3 Min Read
(Adds context, investor comments)
By Nadia El-Gowely and Ehab Farouk
CAIRO, July 1 (Reuters) - Egypt's president approved a law on Tuesday imposing a new 10 percent tax on capital gains and stock dividends, as the country seeks to revive an economy battered by more than three years of political turmoil.
The tax applies to dividends and capital gains made from trading stocks on the Egyptian stock market as well as unlisted companies.
"(This) comes in response to the major challenges which the Egyptian economy has faced which demand coordination of all efforts to protect and rebuild confidence in it," a statement from the presidency said.
Egypt, which has relied heavily on aid from Gulf Arab allies in the past year, needs to implement broad economic reforms in order to revive its economy, which saw a drop in foreign investment and tourism after the 2011 uprising.
The government is trying to boost state revenues without discouraging investment.
The tax on stock market gains, which authorities announced in May, was watered down last month after the bourse recorded its biggest daily drop in almost a year.
Finance Minister Hany Dimian has estimated that the tax would raise between 3.5 and 4.5 million Egyptian pounds.
New President Abdel Fattah al-Sisi signed the law after passing a budget this week for the 2014/15 fiscal year that seeks to reduce the deficit to 10 percent of gross domestic product by curbing spending on energy subsidies.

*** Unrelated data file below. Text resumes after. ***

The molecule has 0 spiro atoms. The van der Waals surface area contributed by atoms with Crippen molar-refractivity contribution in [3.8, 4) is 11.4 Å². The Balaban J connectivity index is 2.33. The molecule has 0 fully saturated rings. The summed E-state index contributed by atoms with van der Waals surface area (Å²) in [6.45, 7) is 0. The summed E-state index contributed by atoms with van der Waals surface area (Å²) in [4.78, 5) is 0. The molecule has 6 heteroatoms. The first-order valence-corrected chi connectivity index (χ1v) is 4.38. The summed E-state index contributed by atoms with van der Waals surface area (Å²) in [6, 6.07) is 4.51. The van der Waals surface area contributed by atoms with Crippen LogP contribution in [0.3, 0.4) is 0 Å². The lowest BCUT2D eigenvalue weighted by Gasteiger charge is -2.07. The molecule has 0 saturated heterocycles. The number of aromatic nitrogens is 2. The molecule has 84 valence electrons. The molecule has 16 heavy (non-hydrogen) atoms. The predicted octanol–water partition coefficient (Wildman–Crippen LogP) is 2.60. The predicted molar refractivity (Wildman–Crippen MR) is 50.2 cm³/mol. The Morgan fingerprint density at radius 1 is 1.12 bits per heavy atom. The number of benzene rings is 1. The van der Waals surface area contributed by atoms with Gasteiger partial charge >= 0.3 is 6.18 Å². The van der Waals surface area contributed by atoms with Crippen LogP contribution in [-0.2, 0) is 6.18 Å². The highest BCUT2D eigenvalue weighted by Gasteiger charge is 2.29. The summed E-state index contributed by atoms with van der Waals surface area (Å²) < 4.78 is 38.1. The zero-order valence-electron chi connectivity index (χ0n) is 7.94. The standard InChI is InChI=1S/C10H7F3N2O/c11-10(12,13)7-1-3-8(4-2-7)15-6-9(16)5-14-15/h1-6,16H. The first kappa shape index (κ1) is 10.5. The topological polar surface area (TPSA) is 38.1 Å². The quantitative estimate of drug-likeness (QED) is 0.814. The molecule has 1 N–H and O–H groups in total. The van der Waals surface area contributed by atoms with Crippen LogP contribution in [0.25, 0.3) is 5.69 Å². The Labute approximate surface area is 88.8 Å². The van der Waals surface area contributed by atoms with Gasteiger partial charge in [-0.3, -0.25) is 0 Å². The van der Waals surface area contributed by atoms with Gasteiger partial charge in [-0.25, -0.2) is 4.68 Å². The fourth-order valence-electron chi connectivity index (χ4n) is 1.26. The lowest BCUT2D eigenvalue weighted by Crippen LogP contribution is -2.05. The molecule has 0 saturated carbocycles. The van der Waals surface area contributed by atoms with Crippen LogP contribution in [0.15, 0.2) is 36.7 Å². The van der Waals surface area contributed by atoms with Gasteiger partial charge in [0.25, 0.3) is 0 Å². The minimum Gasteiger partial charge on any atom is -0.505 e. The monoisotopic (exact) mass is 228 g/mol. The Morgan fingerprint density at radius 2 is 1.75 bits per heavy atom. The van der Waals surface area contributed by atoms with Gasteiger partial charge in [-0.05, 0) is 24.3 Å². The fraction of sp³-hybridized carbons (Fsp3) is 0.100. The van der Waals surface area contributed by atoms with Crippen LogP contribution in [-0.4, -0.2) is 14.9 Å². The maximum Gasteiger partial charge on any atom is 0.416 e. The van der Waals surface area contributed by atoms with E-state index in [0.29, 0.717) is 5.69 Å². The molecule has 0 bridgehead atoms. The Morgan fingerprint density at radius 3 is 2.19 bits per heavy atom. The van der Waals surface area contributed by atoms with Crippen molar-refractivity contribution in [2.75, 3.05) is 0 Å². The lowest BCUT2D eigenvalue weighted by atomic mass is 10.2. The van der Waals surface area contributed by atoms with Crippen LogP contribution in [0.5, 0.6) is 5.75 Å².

Traders reached on Tuesday, a bank holiday in Egypt, said they were nervous that the law could hit the stock market when it opened on Wednesday.
"We got a shock before and we saw the effect," said Karim Abdelaziz al-Ahly Fund & Portfolio Management, referring to last month's losses after the stock market tax was announced.
One investor called the new taxes an "investor's bogeyman."
"The problem is not trading tomorrow or the day after ... the problem is with new investments. Will the taxes attract investment or repel it?" said Ehab Rashad of Mubasher for Securities.
The new law stipulates that the capital gains tax can be reduced to 5 percent in certain circumstances, including if the taxpayer owns 25 percent or more of the company.
Profits from stock market transactions in Egypt were previously tax-free.
It was not immediately clear when the new measures would take effect. (Writing by Stephen Kalin, editing by John Stonestreet and Hugh Lawson)